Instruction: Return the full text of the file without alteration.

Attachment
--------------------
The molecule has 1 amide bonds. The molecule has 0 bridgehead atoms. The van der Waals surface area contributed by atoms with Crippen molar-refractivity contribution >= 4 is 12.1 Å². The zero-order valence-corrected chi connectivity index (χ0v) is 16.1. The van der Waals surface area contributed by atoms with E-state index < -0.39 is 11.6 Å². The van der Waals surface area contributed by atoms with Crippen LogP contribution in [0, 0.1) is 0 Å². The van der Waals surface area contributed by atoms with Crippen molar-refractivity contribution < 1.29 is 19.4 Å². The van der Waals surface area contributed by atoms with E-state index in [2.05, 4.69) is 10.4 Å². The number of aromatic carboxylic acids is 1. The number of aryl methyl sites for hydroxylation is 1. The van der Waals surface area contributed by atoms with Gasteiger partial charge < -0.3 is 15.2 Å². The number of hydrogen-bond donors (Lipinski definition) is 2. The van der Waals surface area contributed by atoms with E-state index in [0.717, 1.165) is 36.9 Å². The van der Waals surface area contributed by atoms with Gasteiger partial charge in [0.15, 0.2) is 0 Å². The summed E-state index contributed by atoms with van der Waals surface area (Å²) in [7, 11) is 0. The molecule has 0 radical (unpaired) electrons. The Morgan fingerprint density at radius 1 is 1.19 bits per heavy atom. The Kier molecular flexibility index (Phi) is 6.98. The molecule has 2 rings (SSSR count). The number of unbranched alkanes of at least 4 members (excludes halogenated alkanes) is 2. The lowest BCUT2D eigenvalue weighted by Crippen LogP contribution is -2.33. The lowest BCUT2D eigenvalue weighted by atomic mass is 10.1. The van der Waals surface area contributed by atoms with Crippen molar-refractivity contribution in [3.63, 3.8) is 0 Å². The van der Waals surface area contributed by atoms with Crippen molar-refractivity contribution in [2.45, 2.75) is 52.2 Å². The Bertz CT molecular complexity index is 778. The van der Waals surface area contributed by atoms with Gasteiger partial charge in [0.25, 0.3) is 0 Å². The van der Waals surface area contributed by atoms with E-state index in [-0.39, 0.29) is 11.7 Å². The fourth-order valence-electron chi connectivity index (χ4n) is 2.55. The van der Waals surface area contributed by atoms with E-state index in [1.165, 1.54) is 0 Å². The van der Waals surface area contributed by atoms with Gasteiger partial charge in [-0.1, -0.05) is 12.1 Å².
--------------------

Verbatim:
The molecule has 1 amide bonds. The molecule has 0 bridgehead atoms. The van der Waals surface area contributed by atoms with Crippen molar-refractivity contribution >= 4 is 12.1 Å². The zero-order valence-corrected chi connectivity index (χ0v) is 16.1. The van der Waals surface area contributed by atoms with E-state index < -0.39 is 11.6 Å². The van der Waals surface area contributed by atoms with Crippen LogP contribution in [0, 0.1) is 0 Å². The van der Waals surface area contributed by atoms with Crippen molar-refractivity contribution < 1.29 is 19.4 Å². The van der Waals surface area contributed by atoms with E-state index in [2.05, 4.69) is 10.4 Å². The number of aromatic carboxylic acids is 1. The number of aryl methyl sites for hydroxylation is 1. The van der Waals surface area contributed by atoms with Gasteiger partial charge < -0.3 is 15.2 Å². The number of hydrogen-bond donors (Lipinski definition) is 2. The van der Waals surface area contributed by atoms with E-state index in [0.717, 1.165) is 36.9 Å². The van der Waals surface area contributed by atoms with Gasteiger partial charge in [0.15, 0.2) is 0 Å². The summed E-state index contributed by atoms with van der Waals surface area (Å²) in [7, 11) is 0. The molecule has 0 radical (unpaired) electrons. The Morgan fingerprint density at radius 1 is 1.19 bits per heavy atom. The Kier molecular flexibility index (Phi) is 6.98. The molecule has 2 rings (SSSR count). The number of unbranched alkanes of at least 4 members (excludes halogenated alkanes) is 2. The lowest BCUT2D eigenvalue weighted by Crippen LogP contribution is -2.33. The lowest BCUT2D eigenvalue weighted by atomic mass is 10.1. The van der Waals surface area contributed by atoms with Crippen molar-refractivity contribution in [3.63, 3.8) is 0 Å². The van der Waals surface area contributed by atoms with Crippen molar-refractivity contribution in [2.45, 2.75) is 52.2 Å². The Bertz CT molecular complexity index is 778. The van der Waals surface area contributed by atoms with Gasteiger partial charge in [0.25, 0.3) is 0 Å². The van der Waals surface area contributed by atoms with E-state index in [-0.39, 0.29) is 11.7 Å². The fourth-order valence-electron chi connectivity index (χ4n) is 2.55. The van der Waals surface area contributed by atoms with E-state index in [1.165, 1.54) is 0 Å². The van der Waals surface area contributed by atoms with Gasteiger partial charge in [-0.1, -0.05) is 12.1 Å².